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Poster
Provably Efficient Reinforcement Learning with Kernel and Neural Function Approximations
Zhuoran Yang · Chi Jin · Zhaoran Wang · Mengdi Wang · Michael Jordan

Mon Dec 07 09:00 PM -- 11:00 PM (PST) @ Poster Session 0 #170
Reinforcement learning (RL) algorithms combined with modern function approximators such as kernel functions and deep neural networks have achieved significant empirical successes in large-scale application problems with a massive number of states. From a theoretical perspective, however, RL with functional approximation poses a fundamental challenge to developing algorithms with provable computational and statistical efficiency, due to the need to take into consideration both the exploration-exploitation tradeoff that is inherent in RL and the bias-variance tradeoff that is innate in statistical estimation. To address such a challenge, focusing on the episodic setting where the action-value functions are represented by a kernel function or over-parametrized neural network, we propose the first provable RL algorithm with both polynomial runtime and sample complexity, without additional assumptions on the data-generating model. In particular, for both the kernel and neural settings, we prove that an optimistic modification of the least-squares value iteration algorithm incurs an $\tilde{\mathcal{O}}(\delta_{\cF} H^2 \sqrt{T})$ regret, where $\delta_{\cF}$ characterizes the intrinsic complexity of the function class $\cF$, $H$ is the length of each episode, and $T$ is the total number of episodes. Our regret bounds are independent of the number of states and therefore even allows it to diverge, which exhibits the benefit of function approximation.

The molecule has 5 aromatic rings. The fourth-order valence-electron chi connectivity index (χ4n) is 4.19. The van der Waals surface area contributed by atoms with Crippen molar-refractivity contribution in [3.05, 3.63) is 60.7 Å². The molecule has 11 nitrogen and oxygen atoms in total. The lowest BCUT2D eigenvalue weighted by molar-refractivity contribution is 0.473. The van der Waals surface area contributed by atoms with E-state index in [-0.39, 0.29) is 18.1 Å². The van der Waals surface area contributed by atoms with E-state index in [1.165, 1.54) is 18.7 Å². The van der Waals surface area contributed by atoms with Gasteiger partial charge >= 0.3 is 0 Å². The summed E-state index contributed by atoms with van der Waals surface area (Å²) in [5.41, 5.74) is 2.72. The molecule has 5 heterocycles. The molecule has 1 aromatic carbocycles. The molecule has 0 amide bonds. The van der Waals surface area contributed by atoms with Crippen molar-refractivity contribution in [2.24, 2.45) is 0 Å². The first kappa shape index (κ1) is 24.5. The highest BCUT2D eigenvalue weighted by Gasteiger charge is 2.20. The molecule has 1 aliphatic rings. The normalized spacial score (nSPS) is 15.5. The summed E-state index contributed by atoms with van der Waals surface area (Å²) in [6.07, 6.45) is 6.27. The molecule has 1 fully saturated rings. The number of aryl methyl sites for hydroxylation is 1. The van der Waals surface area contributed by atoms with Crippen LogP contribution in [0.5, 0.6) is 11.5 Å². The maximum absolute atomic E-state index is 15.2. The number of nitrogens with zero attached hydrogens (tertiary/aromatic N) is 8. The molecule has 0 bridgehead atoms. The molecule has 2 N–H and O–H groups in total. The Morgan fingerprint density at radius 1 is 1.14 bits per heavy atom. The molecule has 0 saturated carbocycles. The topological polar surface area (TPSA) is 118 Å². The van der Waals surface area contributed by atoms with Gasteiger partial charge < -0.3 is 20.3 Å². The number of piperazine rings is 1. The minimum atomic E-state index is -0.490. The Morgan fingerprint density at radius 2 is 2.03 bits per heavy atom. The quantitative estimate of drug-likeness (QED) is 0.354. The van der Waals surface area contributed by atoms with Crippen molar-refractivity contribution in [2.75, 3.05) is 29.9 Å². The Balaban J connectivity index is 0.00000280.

Author Information

Mengdi Wang (Princeton University)

Mengdi Wang is interested in data-driven stochastic optimization and applications in machine and reinforcement learning. She received her PhD in Electrical Engineering and Computer Science from Massachusetts Institute of Technology in 2013. At MIT, Mengdi was affiliated with the Laboratory for Information and Decision Systems and was advised by Dimitri P. Bertsekas. Mengdi became an assistant professor at Princeton in 2014. She received the Young Researcher Prize in Continuous Optimization of the Mathematical Optimization Society in 2016 (awarded once every three years).